Tag Archives: Zoete

Another month, another taking stock

Well, another month has passed beyond our desired for publication date, and yet, it’s hard to feel too sad about the delay when the extra time has meant that we will be able to provide so much more as a result — more entries, more citations, more languages, more countries — the distance that we have come in the last month is astounding.

At the point of writing (it’s only mid-day, so I’m sure things will change), we have 20,750 individual citations (up from 16,030 last month, a 29.5% increase), distributed over 904 entries (the seriously cool mile-marker of 1,000 entries is becoming tantalizingly close), up from 764 entries last month (an increase of about 18%), resulting in an average of about 23 citations per month (this number continues to rise, it was only 21 last month).

There are 563 men’s names, ranging from Aaron (a new front-runner in the alphabetical list, and one extremely unlikely to be displaced) to Zwentibold, and 338 women’s, from Accorsa to Zoete, plus the addition of Hebrew Yael, a name which cannot be confidently assigned to either gender (the name was used by both, and the one citation we have did not indicate one way or the other).

8115 citations are from Latin records, down to 39%. And here’s the graph for all the languages:

Citations per language

And for the top 9 countries:

citations per country
Where you can see that France has made a significant dent into England’s previous lead.

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Taking stock, Oct. edition

Last month we posted some statistics about the current state of the Dictionary. It was so interesting, we decided to do such a summary every month. So, here’s how things stand as we head into October!

There are 414 entries ready for inclusion in the first edition, up from 297 last month (a 39% increase!). 253 are masculine (ranging from Adalbod to Zdyslav), and 161 are feminine (ranging from Accorsa to Zoete, so nothing new there).

There are 5574 citations distributed over these 414 entries, up from 3880 last month (a 44% increase!). The average number of citations per entry is still just over 13 citations per entry (though the caveats from last month still stand).

Approximately 2750 entries (about 50%) are from Latin-language records, the rest from various vernaculars. The citations from 779 are still the earliest, but a number of other 8th and 9th C examples have been added, broadening substantially our view of vernacular-influence spellings of early Germanic names, even though they come from Latin-language records.

And since charts are so much fun, here are how the citations are distributed over language and country:

Citations by country

Citations by country

Citations by language

Citations by language

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Taking stock

Though, as noted earlier, we will be unable to release the first edition of the Dictionary at the end of this month as originally planned, nevertheless we are continuing to make good progress on the data-collection and -entry side of things. I thought it would be fun to take stock of things as they stand, and put up a few teaser statistics.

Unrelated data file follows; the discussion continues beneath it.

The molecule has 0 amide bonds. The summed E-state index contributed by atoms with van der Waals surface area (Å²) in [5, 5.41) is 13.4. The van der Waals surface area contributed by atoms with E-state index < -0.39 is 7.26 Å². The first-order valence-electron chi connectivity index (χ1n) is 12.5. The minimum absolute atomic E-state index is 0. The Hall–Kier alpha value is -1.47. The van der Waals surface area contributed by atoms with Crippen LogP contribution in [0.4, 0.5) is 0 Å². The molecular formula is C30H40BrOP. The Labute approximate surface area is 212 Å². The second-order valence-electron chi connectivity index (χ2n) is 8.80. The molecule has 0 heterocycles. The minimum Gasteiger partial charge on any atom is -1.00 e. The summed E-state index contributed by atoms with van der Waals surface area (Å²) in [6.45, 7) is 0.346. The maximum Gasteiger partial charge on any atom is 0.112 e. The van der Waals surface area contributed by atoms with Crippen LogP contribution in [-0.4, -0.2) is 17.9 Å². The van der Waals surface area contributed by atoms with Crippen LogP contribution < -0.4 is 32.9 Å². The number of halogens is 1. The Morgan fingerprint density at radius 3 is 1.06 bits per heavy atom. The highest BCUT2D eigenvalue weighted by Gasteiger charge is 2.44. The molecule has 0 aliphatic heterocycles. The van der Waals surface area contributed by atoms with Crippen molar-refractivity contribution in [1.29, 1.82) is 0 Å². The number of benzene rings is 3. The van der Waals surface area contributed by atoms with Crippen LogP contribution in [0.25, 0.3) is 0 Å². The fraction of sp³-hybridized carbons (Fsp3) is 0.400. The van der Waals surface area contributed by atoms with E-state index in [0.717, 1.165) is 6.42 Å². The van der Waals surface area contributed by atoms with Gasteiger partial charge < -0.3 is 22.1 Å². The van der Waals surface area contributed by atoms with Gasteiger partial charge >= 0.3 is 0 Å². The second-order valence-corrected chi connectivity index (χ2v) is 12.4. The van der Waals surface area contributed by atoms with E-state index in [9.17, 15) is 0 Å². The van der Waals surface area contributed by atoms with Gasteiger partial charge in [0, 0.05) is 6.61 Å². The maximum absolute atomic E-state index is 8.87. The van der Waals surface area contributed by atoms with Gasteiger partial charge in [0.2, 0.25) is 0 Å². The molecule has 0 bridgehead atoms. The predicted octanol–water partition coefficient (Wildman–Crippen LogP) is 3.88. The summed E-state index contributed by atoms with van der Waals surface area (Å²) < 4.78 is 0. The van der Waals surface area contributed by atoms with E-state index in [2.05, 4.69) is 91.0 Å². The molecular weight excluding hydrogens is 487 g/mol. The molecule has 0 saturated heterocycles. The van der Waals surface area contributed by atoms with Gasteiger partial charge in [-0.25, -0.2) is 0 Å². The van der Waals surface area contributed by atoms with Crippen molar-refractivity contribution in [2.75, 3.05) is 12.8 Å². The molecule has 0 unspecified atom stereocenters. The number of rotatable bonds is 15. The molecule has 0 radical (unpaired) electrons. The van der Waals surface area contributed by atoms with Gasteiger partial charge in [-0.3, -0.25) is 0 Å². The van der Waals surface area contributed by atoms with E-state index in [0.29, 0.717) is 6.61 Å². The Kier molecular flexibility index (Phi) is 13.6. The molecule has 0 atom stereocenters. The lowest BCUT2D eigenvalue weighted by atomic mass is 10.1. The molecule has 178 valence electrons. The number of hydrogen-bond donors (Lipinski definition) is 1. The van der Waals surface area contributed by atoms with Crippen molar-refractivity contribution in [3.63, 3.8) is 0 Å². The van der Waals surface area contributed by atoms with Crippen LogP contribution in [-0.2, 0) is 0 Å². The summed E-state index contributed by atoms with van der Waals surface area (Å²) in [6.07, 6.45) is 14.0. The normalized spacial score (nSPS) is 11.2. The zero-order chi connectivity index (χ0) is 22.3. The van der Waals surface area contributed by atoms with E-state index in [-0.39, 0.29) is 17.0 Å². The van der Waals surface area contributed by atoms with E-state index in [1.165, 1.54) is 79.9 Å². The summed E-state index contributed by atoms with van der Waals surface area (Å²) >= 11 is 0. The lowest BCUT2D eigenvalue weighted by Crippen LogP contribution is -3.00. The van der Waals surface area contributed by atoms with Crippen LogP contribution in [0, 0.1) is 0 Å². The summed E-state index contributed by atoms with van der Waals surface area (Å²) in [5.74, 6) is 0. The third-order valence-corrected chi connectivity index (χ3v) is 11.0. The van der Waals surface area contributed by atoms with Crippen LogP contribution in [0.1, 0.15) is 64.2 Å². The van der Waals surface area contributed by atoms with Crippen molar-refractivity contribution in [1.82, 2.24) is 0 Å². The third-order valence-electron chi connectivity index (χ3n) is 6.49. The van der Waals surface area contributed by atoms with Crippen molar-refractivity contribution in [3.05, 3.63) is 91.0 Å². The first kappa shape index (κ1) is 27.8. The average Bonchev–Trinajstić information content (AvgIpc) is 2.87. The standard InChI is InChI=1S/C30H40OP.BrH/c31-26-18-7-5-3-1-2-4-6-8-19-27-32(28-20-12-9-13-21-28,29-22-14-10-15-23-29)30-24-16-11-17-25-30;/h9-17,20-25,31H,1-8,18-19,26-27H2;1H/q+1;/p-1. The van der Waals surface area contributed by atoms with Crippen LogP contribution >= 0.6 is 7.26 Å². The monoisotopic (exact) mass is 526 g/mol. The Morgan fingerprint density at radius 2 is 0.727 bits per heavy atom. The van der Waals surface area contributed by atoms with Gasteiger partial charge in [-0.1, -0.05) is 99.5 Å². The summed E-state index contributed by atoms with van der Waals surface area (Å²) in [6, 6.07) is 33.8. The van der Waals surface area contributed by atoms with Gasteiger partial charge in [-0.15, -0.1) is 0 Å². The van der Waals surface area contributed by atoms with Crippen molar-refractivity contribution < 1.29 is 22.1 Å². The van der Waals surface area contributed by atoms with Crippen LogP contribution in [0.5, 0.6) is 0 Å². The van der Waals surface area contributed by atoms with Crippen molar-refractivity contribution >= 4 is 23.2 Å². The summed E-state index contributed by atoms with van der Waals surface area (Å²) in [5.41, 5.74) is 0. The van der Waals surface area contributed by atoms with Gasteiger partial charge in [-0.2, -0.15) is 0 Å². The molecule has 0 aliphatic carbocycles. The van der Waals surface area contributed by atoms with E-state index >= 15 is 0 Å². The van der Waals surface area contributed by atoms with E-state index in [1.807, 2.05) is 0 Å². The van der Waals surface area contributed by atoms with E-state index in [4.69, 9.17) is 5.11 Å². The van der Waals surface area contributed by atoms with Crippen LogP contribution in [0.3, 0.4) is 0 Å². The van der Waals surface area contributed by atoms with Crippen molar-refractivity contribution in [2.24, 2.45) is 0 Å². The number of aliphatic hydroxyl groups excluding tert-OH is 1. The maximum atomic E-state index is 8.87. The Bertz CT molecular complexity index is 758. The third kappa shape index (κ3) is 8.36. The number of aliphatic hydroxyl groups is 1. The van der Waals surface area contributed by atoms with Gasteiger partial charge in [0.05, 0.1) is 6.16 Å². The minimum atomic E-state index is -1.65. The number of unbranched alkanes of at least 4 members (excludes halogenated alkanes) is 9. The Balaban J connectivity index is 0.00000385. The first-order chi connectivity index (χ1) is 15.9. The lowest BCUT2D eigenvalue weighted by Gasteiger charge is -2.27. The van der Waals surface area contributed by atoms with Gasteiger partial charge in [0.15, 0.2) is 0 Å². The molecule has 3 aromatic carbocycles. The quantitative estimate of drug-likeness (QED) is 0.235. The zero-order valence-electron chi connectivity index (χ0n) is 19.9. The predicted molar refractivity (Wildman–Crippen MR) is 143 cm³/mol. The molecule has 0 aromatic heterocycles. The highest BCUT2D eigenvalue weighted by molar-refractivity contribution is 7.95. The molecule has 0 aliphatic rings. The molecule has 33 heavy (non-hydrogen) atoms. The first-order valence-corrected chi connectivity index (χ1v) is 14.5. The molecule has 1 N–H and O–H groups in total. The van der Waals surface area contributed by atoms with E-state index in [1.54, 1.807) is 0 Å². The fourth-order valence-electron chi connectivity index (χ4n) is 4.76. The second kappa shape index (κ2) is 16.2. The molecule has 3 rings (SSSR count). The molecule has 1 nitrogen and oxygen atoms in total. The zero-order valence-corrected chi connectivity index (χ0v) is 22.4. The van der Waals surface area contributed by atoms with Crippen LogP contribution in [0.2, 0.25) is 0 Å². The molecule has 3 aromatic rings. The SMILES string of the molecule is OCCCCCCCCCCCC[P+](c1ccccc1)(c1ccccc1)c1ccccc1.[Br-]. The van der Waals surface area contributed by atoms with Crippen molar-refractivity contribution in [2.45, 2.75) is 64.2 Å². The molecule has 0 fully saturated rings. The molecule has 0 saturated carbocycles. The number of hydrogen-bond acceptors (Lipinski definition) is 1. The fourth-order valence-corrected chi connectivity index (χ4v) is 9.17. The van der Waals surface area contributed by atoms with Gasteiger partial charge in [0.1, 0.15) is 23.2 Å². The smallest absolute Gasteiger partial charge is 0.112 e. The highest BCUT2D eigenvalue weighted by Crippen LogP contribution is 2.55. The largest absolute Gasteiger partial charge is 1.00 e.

There are currently 297 entries ready for publication: Each of these entries includes the etymological derivation of the name; brief notes about any major royalty (kings/queens; emperors/empresses), popes, or saints who bore the name; and any other relevant information concerning the linguistic development of the name, references to secondary literature, or cross-references to other application dictionary entries. 176 of the entries are masculine names, ranging from Adolf to Zdyslav, and the remaining 121 are feminine, ranging from Accorsa to Zoete.

There are 3880 citations distributed over these 297 entries, making an average of just over 13 citations per entry. Of course, the reality is much different: Many of the entries have only a single citation, and a bare handful of entries have hundreds. Such minimal data is already indicative of the larger sample being confirmative of Zipf’s Law; one exciting consequence of the Dictionary is that research concerning empirical matters such as Zipf’s Law will be much easier to undertake as a huge body of data will all be gathered in a single place.

The citations are taken from records from the Czech Republic, Germany, England, France, Italy, Scotland, Spain, and Sweden. The earliest citations are from 779, a handful of masculine names from a Carolingian charter; the latest are from 1600 and are drawn from English parish records. Approximately 1850 citations are from Latin-language records; the remainder are from various vernaculars.

I rather like nice little statistics: Maybe we’ll do updates like this the beginning of every month!

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It’s No Joke!

Today, the creation of dictionary entries began in earnest. While the details of the database back-end are still to be hammered out, the structure of the entries is now sufficiently settled that the editorial team is able to begin the process of collecting the information that will go into the entry for each header name, and to create the files for those entries. With an extensive list of possibilities to choose from, since we are drawing our initial data from Dr. Uckelman’s Database of Medieval Names, it’s hard to decide where to begin. For my own part, I decided to begin with three lovely and moderately unusual names which are linked through their meanings: Old French (and also Middle English) Douce, Italian Soave, and Dutch Zoete, all of which mean ‘sweet’. I also decided it was only right and proper that I at least begin to write the entry on Sara; I expect most of the rest of the editorial team will also be keen to write the entries on their own names!

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